Month: January 2015

3 Reasons to use a Professional Email Address

Fact: It remains a very competitive environment for job seekers.

While it varies by occupation-type, companies receive, on average, 250 applications for each open position. Hiring Decision Makers use whatever they can to whittle that number down to a manageable amount.

Therefore, job seekers must give themselves every possible advantage, starting with having a professional email address.

By “professional,” I mean, YourName:

The first thing potential employers see about you is your email address. Make it professional.

The first thing potential employers see about you is your email address. Make it professional.

FirstNameLastName@
FirstName.LastName@

If you have a somewhat common name, you may need to explore a few different email accounts before you can find one where you can use Your Name. Or, you may need to add a Middle Initial or Middle Name, or append a Number at the end (I suggest a two-digit number in the Teens. DO NOT use a four-digit number that resembles a date. It is often assumed this is your Year of Birth, and you have just revealed your age).

There are three main reasons to use YourName@:

First, when you use a less-than-professional email address, you give the impression that you are treating your job search less-than-professionally, and the expectation is, you will treat your job less-than-professionally.

Second, when you use a less-than-professional email address, you run the risk of offending the decision maker:

NASCARRules@… (I hate NASCAR).
CuteCuddlyKittens@… (A cat gave my child rabies).
BigJohnStud@… (You’re a harassment suit waiting to happen).

Third, by using YourName@, you are taking advantage of what is known in marketing as the Effective Frequency technique. Basically, the more often a potential customer (the hiring decision maker) sees a brand (Your Name), the more likely they are to make a decision (hire, or at least, invite you for an interview).

  • When you create an online account at an employer’s web site, you are using the email address, which is YourName@.
  • When you complete the application, you are using Your Name.
  • When you attach a resume, the file name is Your Name Resume. When they open the file, the first thing they see is Your Name.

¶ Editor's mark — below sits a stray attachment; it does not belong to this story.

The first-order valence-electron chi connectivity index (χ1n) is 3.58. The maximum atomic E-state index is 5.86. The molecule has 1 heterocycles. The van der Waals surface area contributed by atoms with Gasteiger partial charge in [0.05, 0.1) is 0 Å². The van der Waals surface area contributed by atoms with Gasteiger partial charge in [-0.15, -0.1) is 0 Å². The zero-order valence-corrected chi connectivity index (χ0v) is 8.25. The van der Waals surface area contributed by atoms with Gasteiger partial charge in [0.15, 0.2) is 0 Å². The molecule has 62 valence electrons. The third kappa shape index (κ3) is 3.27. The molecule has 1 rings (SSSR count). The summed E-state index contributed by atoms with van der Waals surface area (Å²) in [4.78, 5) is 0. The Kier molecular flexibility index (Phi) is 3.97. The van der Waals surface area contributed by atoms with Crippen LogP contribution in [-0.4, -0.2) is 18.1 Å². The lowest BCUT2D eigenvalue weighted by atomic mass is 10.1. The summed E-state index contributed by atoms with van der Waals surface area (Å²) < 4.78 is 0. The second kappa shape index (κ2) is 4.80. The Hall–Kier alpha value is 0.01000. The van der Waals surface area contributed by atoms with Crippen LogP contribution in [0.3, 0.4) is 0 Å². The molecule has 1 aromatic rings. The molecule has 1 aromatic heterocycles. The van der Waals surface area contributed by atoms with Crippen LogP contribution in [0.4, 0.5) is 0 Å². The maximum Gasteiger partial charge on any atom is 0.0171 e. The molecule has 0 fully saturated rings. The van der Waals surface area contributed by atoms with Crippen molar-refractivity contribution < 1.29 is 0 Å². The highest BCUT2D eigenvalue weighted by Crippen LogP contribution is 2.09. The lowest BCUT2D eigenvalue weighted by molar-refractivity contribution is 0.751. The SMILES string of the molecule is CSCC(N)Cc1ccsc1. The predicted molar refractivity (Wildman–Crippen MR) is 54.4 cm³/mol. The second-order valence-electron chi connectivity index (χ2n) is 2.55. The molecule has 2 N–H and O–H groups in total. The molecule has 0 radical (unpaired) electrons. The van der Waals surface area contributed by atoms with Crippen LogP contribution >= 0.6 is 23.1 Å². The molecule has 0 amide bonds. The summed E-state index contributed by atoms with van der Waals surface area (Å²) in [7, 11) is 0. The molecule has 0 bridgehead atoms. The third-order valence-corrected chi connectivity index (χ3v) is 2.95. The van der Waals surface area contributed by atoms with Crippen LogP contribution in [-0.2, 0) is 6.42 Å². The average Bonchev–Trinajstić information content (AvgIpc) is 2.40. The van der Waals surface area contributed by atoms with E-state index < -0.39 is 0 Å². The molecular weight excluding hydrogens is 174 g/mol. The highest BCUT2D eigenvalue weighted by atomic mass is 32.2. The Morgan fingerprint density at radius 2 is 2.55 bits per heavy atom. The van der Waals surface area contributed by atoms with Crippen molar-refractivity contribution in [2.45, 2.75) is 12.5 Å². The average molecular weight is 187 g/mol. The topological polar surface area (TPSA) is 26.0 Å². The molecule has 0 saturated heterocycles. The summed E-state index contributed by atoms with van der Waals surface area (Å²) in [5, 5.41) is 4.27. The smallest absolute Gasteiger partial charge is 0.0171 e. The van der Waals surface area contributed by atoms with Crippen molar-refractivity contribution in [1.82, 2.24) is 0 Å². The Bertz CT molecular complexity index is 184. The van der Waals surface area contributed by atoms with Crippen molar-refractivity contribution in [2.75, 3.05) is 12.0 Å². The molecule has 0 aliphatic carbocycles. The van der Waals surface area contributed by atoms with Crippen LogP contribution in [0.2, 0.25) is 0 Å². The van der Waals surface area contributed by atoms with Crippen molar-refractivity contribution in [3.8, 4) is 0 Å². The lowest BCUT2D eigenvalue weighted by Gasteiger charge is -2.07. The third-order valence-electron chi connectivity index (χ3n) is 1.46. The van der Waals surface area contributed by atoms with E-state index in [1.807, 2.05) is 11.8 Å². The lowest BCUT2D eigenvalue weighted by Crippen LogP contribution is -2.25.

• If you are allowed to upload a Cover Letter, that creates two more opportunities to use Your Name (the File Name, and Your Name in the letter itself).
  • When you call to follow up, you are giving Your Name.
  • When you send an email to follow up, you have Your Name in the signature block, and YourName@ as your email address.

You lose opportunity if you use an email address other than YourName@.

Don’t knock yourself out of consideration by using an email address other than YourName@.

Agree? Disagree? Let me know in the comments below.

Connect with me on Twitter or LinkedIn.

Success doesn’t come to you. You go get it.

9 Career Experts – My Mastermind Team

Expert job search and career management advice is only a click away.

Expert job search and career management advice is only a click away.

I claim the title of a Job Search and Career Management expert. This is not because I know everything, but because I lean heavily on the knowledge and experience of those who do.

My Job Search / Career Management Twitter list currently includes over 150 experts (feel free to subscribe, and please let me know who I am missing!). I consult it frequently, and many of the experts I follow offer excellent — free — daily advice.

Of those, here are a handful whom I refer to, quote, and heed most often:

Alison Doyle (@AlisonDoyle; jobsearch.about.com)
A tireless advocate for the unemployed, Alison is a major contributor to the massively linked About.com job search site. The posts tend to be short, easily digested, on point, and pages I can print to share with my clients.

Amanda Augustine (@JobSearchAmanda; @TheLadders; TheLadders.com)
Amanda is based in New York City (don’t let that stop you), and The Ladders aims a bit higher than many of my clients are seeking, but her advice is spot-on. She makes frequent TV appearances, and video is available from her social media pages.

Dayna Mathews (@KickAssCareer; DaynaMarieCoaching.com)
Dayna is a friend, a peer, a career coach in the Phoenix area. She focuses on assisting professional women in mid-career transition. I admire how she believes in and advocates for the maximum potential of all of her clients, a value which I also hold.

Hannah Morgan (@CareerSherpa; CareerSherpa.net)
A self-proclaimed Introvert, Hannah offers no-nonsense advice to help you navigate the job search landscape. Among her many strengths is a keen understanding of using social media, especially LinkedIn.

J.T. O’Donnell (@JTODonnell; @Careerealism; careerealism.com)
“Because every job is temporary,” or as I say, your next job won’t be your last. J.T. emphasizes that each of us are responsible for our own careers. With a growing staff, the Careerealism.com website is easy to read and use. More importantly, the panel of contributing experts is an all-star team.

Mark Babbitt (@MarkSBabbitt; @YouTern; YouTern.com)
YouTern.com focuses on students entering the workforce out of college — not where many of my clients are, so a lost of the content, especially advice on internships, doesn’t apply to my clients. Still, with frequent posts per day, it is not often that I can’t find some advice that I can use.